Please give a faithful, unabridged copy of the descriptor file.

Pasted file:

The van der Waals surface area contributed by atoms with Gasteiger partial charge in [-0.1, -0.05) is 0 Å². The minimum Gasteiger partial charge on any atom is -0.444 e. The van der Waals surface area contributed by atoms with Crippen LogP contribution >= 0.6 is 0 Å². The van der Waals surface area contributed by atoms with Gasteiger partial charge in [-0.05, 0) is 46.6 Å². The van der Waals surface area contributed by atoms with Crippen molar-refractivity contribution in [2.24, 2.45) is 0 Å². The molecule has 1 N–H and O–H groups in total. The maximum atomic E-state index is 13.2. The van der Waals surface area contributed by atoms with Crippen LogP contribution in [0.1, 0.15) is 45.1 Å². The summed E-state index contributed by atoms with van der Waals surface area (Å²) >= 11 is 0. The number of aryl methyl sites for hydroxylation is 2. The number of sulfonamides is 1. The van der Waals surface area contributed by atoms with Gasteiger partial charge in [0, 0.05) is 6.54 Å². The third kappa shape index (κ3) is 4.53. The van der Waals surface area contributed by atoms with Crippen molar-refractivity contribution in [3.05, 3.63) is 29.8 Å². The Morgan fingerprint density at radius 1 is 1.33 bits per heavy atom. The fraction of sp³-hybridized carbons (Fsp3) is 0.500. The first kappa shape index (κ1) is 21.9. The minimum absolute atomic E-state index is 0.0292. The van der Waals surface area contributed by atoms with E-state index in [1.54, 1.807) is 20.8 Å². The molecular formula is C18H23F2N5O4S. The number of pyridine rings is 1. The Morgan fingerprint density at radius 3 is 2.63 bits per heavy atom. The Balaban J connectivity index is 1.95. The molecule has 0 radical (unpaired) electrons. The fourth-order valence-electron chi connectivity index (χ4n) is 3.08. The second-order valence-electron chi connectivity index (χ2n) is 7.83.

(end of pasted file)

The van der Waals surface area contributed by atoms with Gasteiger partial charge in [-0.1, -0.05) is 0 Å². The minimum Gasteiger partial charge on any atom is -0.444 e. The van der Waals surface area contributed by atoms with Crippen LogP contribution >= 0.6 is 0 Å². The van der Waals surface area contributed by atoms with Gasteiger partial charge in [-0.05, 0) is 46.6 Å². The van der Waals surface area contributed by atoms with Crippen molar-refractivity contribution in [2.24, 2.45) is 0 Å². The molecule has 1 N–H and O–H groups in total. The maximum atomic E-state index is 13.2. The van der Waals surface area contributed by atoms with Crippen LogP contribution in [0.1, 0.15) is 45.1 Å². The summed E-state index contributed by atoms with van der Waals surface area (Å²) >= 11 is 0. The number of aryl methyl sites for hydroxylation is 2. The number of sulfonamides is 1. The van der Waals surface area contributed by atoms with Gasteiger partial charge in [0, 0.05) is 6.54 Å². The third kappa shape index (κ3) is 4.53. The van der Waals surface area contributed by atoms with Crippen molar-refractivity contribution in [3.05, 3.63) is 29.8 Å². The Morgan fingerprint density at radius 1 is 1.33 bits per heavy atom. The fraction of sp³-hybridized carbons (Fsp3) is 0.500. The first kappa shape index (κ1) is 21.9. The minimum absolute atomic E-state index is 0.0292. The van der Waals surface area contributed by atoms with E-state index in [1.54, 1.807) is 20.8 Å². The molecular formula is C18H23F2N5O4S. The number of pyridine rings is 1. The Morgan fingerprint density at radius 3 is 2.63 bits per heavy atom. The Balaban J connectivity index is 1.95. The molecule has 0 radical (unpaired) electrons. The fourth-order valence-electron chi connectivity index (χ4n) is 3.08. The second-order valence-electron chi connectivity index (χ2n) is 7.83.